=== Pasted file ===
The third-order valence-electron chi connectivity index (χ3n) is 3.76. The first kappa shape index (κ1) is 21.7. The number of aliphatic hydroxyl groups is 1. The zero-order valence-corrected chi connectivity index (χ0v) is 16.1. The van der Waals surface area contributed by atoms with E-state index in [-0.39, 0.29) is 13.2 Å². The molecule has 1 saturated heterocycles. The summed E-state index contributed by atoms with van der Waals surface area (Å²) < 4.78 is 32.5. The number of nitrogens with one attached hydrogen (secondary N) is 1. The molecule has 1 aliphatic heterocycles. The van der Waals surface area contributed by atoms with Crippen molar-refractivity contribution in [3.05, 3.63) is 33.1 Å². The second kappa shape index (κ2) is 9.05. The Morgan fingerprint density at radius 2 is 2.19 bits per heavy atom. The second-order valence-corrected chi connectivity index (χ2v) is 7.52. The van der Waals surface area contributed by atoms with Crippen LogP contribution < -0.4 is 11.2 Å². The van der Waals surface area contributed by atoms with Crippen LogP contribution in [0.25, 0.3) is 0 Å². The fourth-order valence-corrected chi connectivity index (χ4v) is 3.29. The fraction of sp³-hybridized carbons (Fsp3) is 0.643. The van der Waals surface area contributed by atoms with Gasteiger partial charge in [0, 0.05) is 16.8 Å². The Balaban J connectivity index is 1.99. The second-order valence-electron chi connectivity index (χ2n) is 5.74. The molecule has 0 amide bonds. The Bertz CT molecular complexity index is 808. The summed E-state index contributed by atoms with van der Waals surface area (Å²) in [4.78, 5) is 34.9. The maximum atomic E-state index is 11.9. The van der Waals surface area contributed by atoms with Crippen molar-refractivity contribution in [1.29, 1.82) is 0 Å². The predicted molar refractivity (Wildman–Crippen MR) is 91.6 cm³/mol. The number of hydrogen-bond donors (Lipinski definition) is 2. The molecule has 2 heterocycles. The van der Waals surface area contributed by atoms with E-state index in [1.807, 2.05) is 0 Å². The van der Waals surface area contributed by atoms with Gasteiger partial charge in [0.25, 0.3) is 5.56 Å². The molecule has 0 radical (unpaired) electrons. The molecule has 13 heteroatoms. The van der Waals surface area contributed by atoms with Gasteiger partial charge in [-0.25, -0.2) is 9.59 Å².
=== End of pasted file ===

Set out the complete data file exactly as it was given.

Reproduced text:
The third-order valence-electron chi connectivity index (χ3n) is 3.76. The first kappa shape index (κ1) is 21.7. The number of aliphatic hydroxyl groups is 1. The zero-order valence-corrected chi connectivity index (χ0v) is 16.1. The van der Waals surface area contributed by atoms with E-state index in [-0.39, 0.29) is 13.2 Å². The molecule has 1 saturated heterocycles. The summed E-state index contributed by atoms with van der Waals surface area (Å²) < 4.78 is 32.5. The number of nitrogens with one attached hydrogen (secondary N) is 1. The molecule has 1 aliphatic heterocycles. The van der Waals surface area contributed by atoms with Crippen molar-refractivity contribution in [3.05, 3.63) is 33.1 Å². The second kappa shape index (κ2) is 9.05. The Morgan fingerprint density at radius 2 is 2.19 bits per heavy atom. The second-order valence-corrected chi connectivity index (χ2v) is 7.52. The van der Waals surface area contributed by atoms with Crippen LogP contribution < -0.4 is 11.2 Å². The van der Waals surface area contributed by atoms with Crippen LogP contribution in [0.25, 0.3) is 0 Å². The fourth-order valence-corrected chi connectivity index (χ4v) is 3.29. The fraction of sp³-hybridized carbons (Fsp3) is 0.643. The van der Waals surface area contributed by atoms with Gasteiger partial charge in [0, 0.05) is 16.8 Å². The Balaban J connectivity index is 1.99. The second-order valence-electron chi connectivity index (χ2n) is 5.74. The molecule has 0 amide bonds. The Bertz CT molecular complexity index is 808. The summed E-state index contributed by atoms with van der Waals surface area (Å²) in [4.78, 5) is 34.9. The maximum atomic E-state index is 11.9. The van der Waals surface area contributed by atoms with Crippen molar-refractivity contribution in [1.29, 1.82) is 0 Å². The predicted molar refractivity (Wildman–Crippen MR) is 91.6 cm³/mol. The number of hydrogen-bond donors (Lipinski definition) is 2. The molecule has 2 heterocycles. The van der Waals surface area contributed by atoms with E-state index in [1.807, 2.05) is 0 Å². The van der Waals surface area contributed by atoms with Gasteiger partial charge in [0.25, 0.3) is 5.56 Å². The molecule has 0 radical (unpaired) electrons. The molecule has 13 heteroatoms. The van der Waals surface area contributed by atoms with Gasteiger partial charge in [-0.25, -0.2) is 9.59 Å².